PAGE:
The Education Department this month began circulating a proposal for a radical restructuring of its national statistics-gathering system for precollegiate education.
The new system would require an unprecedented level of federal, state, and local cooperation and would result, the authors of the 102-page report say, in the creation of a new “national educational information system.”
That system would replace the set of programs operated by the 12-year-old National Center for Education Statistics, which the authors said were “flawed in fundamental ways.” The N.C.E.S. was renamed the Center for Statistics following the reorganization of the department’s research office last October.
The authors of the new report say nationwide adoption of a new method of collecting data advocated in the proposal would allow researchers and policymakers for the first time to examine all nationally collected data on a state-by-state and even classroom-by-classroom basis.
The new system, they add, would allow educators to link currently unintegrated data on the nation’s schools, thus enabling them to draw conclusions about the effects of changes in one variable on another, such as changes in funding on student achievement.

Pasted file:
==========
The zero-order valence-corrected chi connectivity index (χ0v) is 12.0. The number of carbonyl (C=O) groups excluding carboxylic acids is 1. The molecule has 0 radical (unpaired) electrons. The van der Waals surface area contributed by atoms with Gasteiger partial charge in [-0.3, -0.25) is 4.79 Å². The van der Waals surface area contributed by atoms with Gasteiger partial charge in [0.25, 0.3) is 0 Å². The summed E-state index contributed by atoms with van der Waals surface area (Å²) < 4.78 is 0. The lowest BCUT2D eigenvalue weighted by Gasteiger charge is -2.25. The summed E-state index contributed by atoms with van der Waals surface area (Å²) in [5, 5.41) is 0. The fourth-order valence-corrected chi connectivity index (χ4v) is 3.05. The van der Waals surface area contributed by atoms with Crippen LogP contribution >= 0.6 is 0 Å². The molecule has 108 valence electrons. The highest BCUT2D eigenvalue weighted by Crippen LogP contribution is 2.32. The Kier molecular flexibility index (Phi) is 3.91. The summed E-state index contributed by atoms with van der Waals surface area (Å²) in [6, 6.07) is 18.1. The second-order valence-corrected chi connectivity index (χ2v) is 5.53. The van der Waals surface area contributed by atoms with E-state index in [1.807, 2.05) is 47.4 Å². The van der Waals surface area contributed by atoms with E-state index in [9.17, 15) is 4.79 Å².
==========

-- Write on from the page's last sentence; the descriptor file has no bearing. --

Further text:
“Only a fundamentally new system can produce essential data for the nation and the states that are correct, accurate, precise, timely, comparable, and useful,” say the authors of the document, which was prepared under contract to the department as part of its year-old project to revamp the Center for Statistics’ elementary- and secondary-education data-collection program. “Our proposal may appear costly, demanding, and complex, and will require a long-term commitment from the federal government and the states, but we believe there is no alternative.”
“Our assessment of current [federal] data-collection activities . . . leads us to the conclusion that tinkering with the present system is not an answer,” they say in another section of the report. “What is needed is a radically improved, and vastly modified, national elementary- and secondary-education data system.”
The authors of the report are George E. Hall, president of Baseline Data Corporation of Washington, D.C.; Richard M. Jaeger, professor of education at the University of North Carolina-Greensboro; C. Philip Kearney, professor of education at the University of Michigan; and David E. Wiley, dean of the school of education at Northwestern University.